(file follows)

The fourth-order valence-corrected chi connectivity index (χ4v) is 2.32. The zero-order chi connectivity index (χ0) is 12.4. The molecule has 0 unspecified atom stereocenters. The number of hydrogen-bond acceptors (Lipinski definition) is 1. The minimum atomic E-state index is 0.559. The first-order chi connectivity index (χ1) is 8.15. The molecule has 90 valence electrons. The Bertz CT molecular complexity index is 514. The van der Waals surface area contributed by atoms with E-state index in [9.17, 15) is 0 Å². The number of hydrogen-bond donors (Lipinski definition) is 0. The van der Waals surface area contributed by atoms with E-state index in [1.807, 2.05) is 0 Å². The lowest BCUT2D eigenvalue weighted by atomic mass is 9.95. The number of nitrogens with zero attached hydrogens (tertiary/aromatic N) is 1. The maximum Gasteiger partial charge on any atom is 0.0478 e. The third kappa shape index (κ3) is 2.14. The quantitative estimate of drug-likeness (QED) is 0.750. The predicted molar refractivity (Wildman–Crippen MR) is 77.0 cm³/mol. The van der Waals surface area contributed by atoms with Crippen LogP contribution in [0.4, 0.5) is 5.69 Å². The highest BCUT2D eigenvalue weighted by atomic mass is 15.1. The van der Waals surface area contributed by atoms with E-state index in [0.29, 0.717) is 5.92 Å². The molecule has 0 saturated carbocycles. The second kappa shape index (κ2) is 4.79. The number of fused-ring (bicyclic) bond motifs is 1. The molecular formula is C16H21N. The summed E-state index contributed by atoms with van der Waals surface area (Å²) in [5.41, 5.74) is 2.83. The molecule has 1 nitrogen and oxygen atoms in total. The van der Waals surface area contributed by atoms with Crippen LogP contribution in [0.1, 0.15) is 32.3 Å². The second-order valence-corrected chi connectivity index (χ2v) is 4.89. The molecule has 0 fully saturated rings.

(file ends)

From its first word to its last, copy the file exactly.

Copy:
The fourth-order valence-corrected chi connectivity index (χ4v) is 2.32. The zero-order chi connectivity index (χ0) is 12.4. The molecule has 0 unspecified atom stereocenters. The number of hydrogen-bond acceptors (Lipinski definition) is 1. The minimum atomic E-state index is 0.559. The first-order chi connectivity index (χ1) is 8.15. The molecule has 90 valence electrons. The Bertz CT molecular complexity index is 514. The van der Waals surface area contributed by atoms with E-state index in [9.17, 15) is 0 Å². The number of hydrogen-bond donors (Lipinski definition) is 0. The van der Waals surface area contributed by atoms with E-state index in [1.807, 2.05) is 0 Å². The lowest BCUT2D eigenvalue weighted by atomic mass is 9.95. The number of nitrogens with zero attached hydrogens (tertiary/aromatic N) is 1. The maximum Gasteiger partial charge on any atom is 0.0478 e. The third kappa shape index (κ3) is 2.14. The quantitative estimate of drug-likeness (QED) is 0.750. The predicted molar refractivity (Wildman–Crippen MR) is 77.0 cm³/mol. The van der Waals surface area contributed by atoms with Crippen LogP contribution in [0.4, 0.5) is 5.69 Å². The highest BCUT2D eigenvalue weighted by atomic mass is 15.1. The van der Waals surface area contributed by atoms with E-state index in [0.29, 0.717) is 5.92 Å². The molecule has 0 saturated carbocycles. The second kappa shape index (κ2) is 4.79. The number of fused-ring (bicyclic) bond motifs is 1. The molecular formula is C16H21N. The summed E-state index contributed by atoms with van der Waals surface area (Å²) in [5.41, 5.74) is 2.83. The molecule has 1 nitrogen and oxygen atoms in total. The van der Waals surface area contributed by atoms with Crippen LogP contribution in [0.1, 0.15) is 32.3 Å². The second-order valence-corrected chi connectivity index (χ2v) is 4.89. The molecule has 0 fully saturated rings.